Another sign of depression is a tendency to hide, especially for rabbits who are not shy. A rabbit may run and hide when a stranger visits the house or a dog barks for some reason, which is normal for shock or fear. However, if your rabbit hides in a nest or corner for hours on end, there may be a mental or health reason for it, such as depression. Depressed rabbits like to hide in dark places where other rabbits and humans cannot easily find them.

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4. Early Biting

Rabbits chew something throughout the day to keep their growing teeth from getting out of control. If wooden toys and other interactive objects are available for chewing, they should happily do so during the day. However, if your rabbit starts biting into its cage, its plate of food or water, or the person, they may be expressing sadness or depression.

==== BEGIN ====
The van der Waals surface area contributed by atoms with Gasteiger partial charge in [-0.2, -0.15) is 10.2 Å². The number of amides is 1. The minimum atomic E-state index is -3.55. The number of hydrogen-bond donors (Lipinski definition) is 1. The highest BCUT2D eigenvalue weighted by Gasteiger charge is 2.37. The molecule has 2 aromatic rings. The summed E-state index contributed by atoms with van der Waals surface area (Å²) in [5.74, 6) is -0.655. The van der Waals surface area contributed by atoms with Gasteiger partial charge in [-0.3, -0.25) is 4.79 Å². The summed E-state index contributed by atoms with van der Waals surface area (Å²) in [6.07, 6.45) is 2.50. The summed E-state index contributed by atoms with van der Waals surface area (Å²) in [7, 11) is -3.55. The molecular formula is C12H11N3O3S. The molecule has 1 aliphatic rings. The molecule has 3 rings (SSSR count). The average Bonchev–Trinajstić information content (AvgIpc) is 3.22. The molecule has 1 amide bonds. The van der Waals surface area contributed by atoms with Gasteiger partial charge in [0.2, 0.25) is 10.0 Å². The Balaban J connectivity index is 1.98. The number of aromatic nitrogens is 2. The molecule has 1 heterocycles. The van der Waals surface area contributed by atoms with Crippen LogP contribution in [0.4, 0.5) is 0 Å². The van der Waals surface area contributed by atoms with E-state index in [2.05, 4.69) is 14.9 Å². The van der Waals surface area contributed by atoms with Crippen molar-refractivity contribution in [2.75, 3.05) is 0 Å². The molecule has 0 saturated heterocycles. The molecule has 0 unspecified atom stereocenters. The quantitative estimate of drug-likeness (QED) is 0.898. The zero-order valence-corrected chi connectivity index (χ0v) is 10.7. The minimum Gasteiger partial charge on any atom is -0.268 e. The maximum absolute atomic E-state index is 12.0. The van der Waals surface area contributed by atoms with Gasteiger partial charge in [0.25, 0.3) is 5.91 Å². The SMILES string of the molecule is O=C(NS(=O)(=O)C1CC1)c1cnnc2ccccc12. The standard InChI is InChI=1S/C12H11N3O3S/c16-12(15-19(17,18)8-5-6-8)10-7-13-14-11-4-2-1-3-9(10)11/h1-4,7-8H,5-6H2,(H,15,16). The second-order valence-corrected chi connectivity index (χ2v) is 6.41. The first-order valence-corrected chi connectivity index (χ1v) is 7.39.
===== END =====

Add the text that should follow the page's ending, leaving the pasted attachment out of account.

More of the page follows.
5. Forgetting Habits

This is a subtle sign that can be hard to spot if you don’t pay attention to your rabbit’s grooming habits because grooming is something that rabbits spend a lot of time doing. If a rabbit becomes depressed, they may begin to spend most of their time grooming themselves even when exercise is not needed. If you notice that your rabbit is grooming itself more often than usual, look for other signs that sadness or depression is present.

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6. Obvious Lethargy